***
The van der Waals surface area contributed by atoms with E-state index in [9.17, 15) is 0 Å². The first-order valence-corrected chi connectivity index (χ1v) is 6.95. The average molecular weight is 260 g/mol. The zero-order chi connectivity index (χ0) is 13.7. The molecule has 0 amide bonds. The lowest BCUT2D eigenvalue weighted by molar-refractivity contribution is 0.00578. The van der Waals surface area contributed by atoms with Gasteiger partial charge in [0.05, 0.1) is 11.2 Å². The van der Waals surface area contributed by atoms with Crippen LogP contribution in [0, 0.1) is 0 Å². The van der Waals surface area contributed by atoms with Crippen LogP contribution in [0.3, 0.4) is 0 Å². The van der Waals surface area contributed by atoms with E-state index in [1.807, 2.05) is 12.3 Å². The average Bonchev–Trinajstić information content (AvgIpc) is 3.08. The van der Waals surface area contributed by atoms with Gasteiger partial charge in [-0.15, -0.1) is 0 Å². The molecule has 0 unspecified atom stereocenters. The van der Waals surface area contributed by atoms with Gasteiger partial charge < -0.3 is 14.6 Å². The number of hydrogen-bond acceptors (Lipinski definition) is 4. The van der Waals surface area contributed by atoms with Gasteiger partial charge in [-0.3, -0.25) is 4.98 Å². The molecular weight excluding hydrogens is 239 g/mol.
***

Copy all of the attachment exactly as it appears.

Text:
The van der Waals surface area contributed by atoms with E-state index in [9.17, 15) is 0 Å². The first-order valence-corrected chi connectivity index (χ1v) is 6.95. The average molecular weight is 260 g/mol. The zero-order chi connectivity index (χ0) is 13.7. The molecule has 0 amide bonds. The lowest BCUT2D eigenvalue weighted by molar-refractivity contribution is 0.00578. The van der Waals surface area contributed by atoms with Gasteiger partial charge in [0.05, 0.1) is 11.2 Å². The van der Waals surface area contributed by atoms with Crippen LogP contribution in [0, 0.1) is 0 Å². The van der Waals surface area contributed by atoms with Crippen LogP contribution in [0.3, 0.4) is 0 Å². The van der Waals surface area contributed by atoms with E-state index in [1.807, 2.05) is 12.3 Å². The average Bonchev–Trinajstić information content (AvgIpc) is 3.08. The van der Waals surface area contributed by atoms with Gasteiger partial charge in [-0.15, -0.1) is 0 Å². The molecule has 0 unspecified atom stereocenters. The van der Waals surface area contributed by atoms with Gasteiger partial charge < -0.3 is 14.6 Å². The number of hydrogen-bond acceptors (Lipinski definition) is 4. The van der Waals surface area contributed by atoms with Gasteiger partial charge in [-0.3, -0.25) is 4.98 Å². The molecular weight excluding hydrogens is 239 g/mol.